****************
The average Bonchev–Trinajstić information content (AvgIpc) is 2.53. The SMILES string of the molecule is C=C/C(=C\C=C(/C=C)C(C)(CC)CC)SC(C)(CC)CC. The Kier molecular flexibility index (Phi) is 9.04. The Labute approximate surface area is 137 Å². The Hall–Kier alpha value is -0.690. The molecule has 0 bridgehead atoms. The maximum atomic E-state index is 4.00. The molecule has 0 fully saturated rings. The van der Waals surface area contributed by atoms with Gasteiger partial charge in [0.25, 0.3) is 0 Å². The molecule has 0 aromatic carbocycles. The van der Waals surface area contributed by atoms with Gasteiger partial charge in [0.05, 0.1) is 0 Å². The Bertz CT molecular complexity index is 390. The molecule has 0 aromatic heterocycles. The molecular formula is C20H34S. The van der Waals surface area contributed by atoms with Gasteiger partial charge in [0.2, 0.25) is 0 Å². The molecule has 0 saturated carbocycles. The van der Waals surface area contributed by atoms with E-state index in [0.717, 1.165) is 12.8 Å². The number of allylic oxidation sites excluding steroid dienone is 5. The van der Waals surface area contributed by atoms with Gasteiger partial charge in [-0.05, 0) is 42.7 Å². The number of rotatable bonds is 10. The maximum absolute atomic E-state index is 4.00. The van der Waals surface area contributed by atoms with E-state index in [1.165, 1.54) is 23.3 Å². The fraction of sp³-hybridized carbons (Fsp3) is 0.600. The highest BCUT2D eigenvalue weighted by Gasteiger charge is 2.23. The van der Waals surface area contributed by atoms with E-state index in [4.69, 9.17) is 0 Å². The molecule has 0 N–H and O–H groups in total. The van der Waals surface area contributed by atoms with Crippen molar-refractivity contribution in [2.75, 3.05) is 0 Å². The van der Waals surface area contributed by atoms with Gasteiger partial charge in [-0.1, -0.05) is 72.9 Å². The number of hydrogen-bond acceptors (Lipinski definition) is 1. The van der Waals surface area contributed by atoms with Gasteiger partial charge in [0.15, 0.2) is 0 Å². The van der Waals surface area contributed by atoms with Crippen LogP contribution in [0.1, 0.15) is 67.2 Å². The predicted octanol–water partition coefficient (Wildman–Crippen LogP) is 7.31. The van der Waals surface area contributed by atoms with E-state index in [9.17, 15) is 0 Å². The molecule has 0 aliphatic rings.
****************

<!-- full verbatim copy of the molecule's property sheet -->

The average Bonchev–Trinajstić information content (AvgIpc) is 2.53. The SMILES string of the molecule is C=C/C(=C\C=C(/C=C)C(C)(CC)CC)SC(C)(CC)CC. The Kier molecular flexibility index (Phi) is 9.04. The Labute approximate surface area is 137 Å². The Hall–Kier alpha value is -0.690. The molecule has 0 bridgehead atoms. The maximum atomic E-state index is 4.00. The molecule has 0 fully saturated rings. The van der Waals surface area contributed by atoms with Gasteiger partial charge in [0.25, 0.3) is 0 Å². The molecule has 0 aromatic carbocycles. The van der Waals surface area contributed by atoms with Gasteiger partial charge in [0.05, 0.1) is 0 Å². The Bertz CT molecular complexity index is 390. The molecule has 0 aromatic heterocycles. The molecular formula is C20H34S. The van der Waals surface area contributed by atoms with Gasteiger partial charge in [0.2, 0.25) is 0 Å². The molecule has 0 saturated carbocycles. The van der Waals surface area contributed by atoms with E-state index in [0.717, 1.165) is 12.8 Å². The number of allylic oxidation sites excluding steroid dienone is 5. The van der Waals surface area contributed by atoms with Gasteiger partial charge in [-0.05, 0) is 42.7 Å². The number of rotatable bonds is 10. The maximum absolute atomic E-state index is 4.00. The van der Waals surface area contributed by atoms with E-state index in [1.165, 1.54) is 23.3 Å². The fraction of sp³-hybridized carbons (Fsp3) is 0.600. The highest BCUT2D eigenvalue weighted by Gasteiger charge is 2.23. The van der Waals surface area contributed by atoms with E-state index in [4.69, 9.17) is 0 Å². The molecule has 0 N–H and O–H groups in total. The van der Waals surface area contributed by atoms with Crippen molar-refractivity contribution in [2.75, 3.05) is 0 Å². The van der Waals surface area contributed by atoms with Gasteiger partial charge in [-0.1, -0.05) is 72.9 Å². The number of hydrogen-bond acceptors (Lipinski definition) is 1. The van der Waals surface area contributed by atoms with Gasteiger partial charge in [0.15, 0.2) is 0 Å². The van der Waals surface area contributed by atoms with Crippen LogP contribution in [0.1, 0.15) is 67.2 Å². The predicted octanol–water partition coefficient (Wildman–Crippen LogP) is 7.31. The van der Waals surface area contributed by atoms with E-state index in [9.17, 15) is 0 Å². The molecule has 0 aliphatic rings.